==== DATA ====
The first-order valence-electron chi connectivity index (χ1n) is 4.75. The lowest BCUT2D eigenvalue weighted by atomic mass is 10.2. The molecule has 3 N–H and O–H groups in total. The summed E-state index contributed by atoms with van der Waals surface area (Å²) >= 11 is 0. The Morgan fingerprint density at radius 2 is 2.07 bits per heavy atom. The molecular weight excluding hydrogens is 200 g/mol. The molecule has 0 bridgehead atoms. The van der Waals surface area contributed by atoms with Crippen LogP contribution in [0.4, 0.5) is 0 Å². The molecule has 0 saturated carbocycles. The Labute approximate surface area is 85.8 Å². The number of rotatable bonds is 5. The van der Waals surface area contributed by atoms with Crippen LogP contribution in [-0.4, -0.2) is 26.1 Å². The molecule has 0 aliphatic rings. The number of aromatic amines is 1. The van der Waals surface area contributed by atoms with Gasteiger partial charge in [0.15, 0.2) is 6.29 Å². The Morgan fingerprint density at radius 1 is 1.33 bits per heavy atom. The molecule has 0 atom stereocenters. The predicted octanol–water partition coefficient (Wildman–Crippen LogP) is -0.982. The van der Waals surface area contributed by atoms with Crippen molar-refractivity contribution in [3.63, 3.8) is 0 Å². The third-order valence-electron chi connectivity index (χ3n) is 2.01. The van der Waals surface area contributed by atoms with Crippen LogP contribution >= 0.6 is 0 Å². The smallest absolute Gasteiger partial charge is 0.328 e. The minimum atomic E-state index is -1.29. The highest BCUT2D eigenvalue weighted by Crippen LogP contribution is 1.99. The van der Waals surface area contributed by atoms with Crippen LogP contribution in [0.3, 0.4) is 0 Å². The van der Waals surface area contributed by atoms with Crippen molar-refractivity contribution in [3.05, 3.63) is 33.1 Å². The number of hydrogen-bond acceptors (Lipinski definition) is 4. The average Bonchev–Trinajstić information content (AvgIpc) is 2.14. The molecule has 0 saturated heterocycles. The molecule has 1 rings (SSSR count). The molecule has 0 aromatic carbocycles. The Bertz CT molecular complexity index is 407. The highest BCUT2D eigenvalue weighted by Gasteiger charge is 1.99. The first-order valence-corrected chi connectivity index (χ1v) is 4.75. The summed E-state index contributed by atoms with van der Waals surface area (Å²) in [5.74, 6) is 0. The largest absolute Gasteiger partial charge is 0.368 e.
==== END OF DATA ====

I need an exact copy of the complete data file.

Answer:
The first-order valence-electron chi connectivity index (χ1n) is 4.75. The lowest BCUT2D eigenvalue weighted by atomic mass is 10.2. The molecule has 3 N–H and O–H groups in total. The summed E-state index contributed by atoms with van der Waals surface area (Å²) >= 11 is 0. The Morgan fingerprint density at radius 2 is 2.07 bits per heavy atom. The molecular weight excluding hydrogens is 200 g/mol. The molecule has 0 bridgehead atoms. The van der Waals surface area contributed by atoms with Crippen LogP contribution in [0.4, 0.5) is 0 Å². The molecule has 0 saturated carbocycles. The Labute approximate surface area is 85.8 Å². The number of rotatable bonds is 5. The van der Waals surface area contributed by atoms with Crippen LogP contribution in [-0.4, -0.2) is 26.1 Å². The molecule has 0 aliphatic rings. The number of aromatic amines is 1. The van der Waals surface area contributed by atoms with Gasteiger partial charge in [0.15, 0.2) is 6.29 Å². The Morgan fingerprint density at radius 1 is 1.33 bits per heavy atom. The molecule has 0 atom stereocenters. The predicted octanol–water partition coefficient (Wildman–Crippen LogP) is -0.982. The van der Waals surface area contributed by atoms with Crippen molar-refractivity contribution in [3.63, 3.8) is 0 Å². The third-order valence-electron chi connectivity index (χ3n) is 2.01. The van der Waals surface area contributed by atoms with Crippen LogP contribution >= 0.6 is 0 Å². The smallest absolute Gasteiger partial charge is 0.328 e. The minimum atomic E-state index is -1.29. The highest BCUT2D eigenvalue weighted by Crippen LogP contribution is 1.99. The van der Waals surface area contributed by atoms with Crippen LogP contribution in [0.3, 0.4) is 0 Å². The van der Waals surface area contributed by atoms with Crippen molar-refractivity contribution in [3.05, 3.63) is 33.1 Å². The number of hydrogen-bond acceptors (Lipinski definition) is 4. The average Bonchev–Trinajstić information content (AvgIpc) is 2.14. The molecule has 0 saturated heterocycles. The molecule has 1 rings (SSSR count). The molecule has 0 aromatic carbocycles. The Bertz CT molecular complexity index is 407. The highest BCUT2D eigenvalue weighted by Gasteiger charge is 1.99. The first-order valence-corrected chi connectivity index (χ1v) is 4.75. The summed E-state index contributed by atoms with van der Waals surface area (Å²) in [5.74, 6) is 0. The largest absolute Gasteiger partial charge is 0.368 e.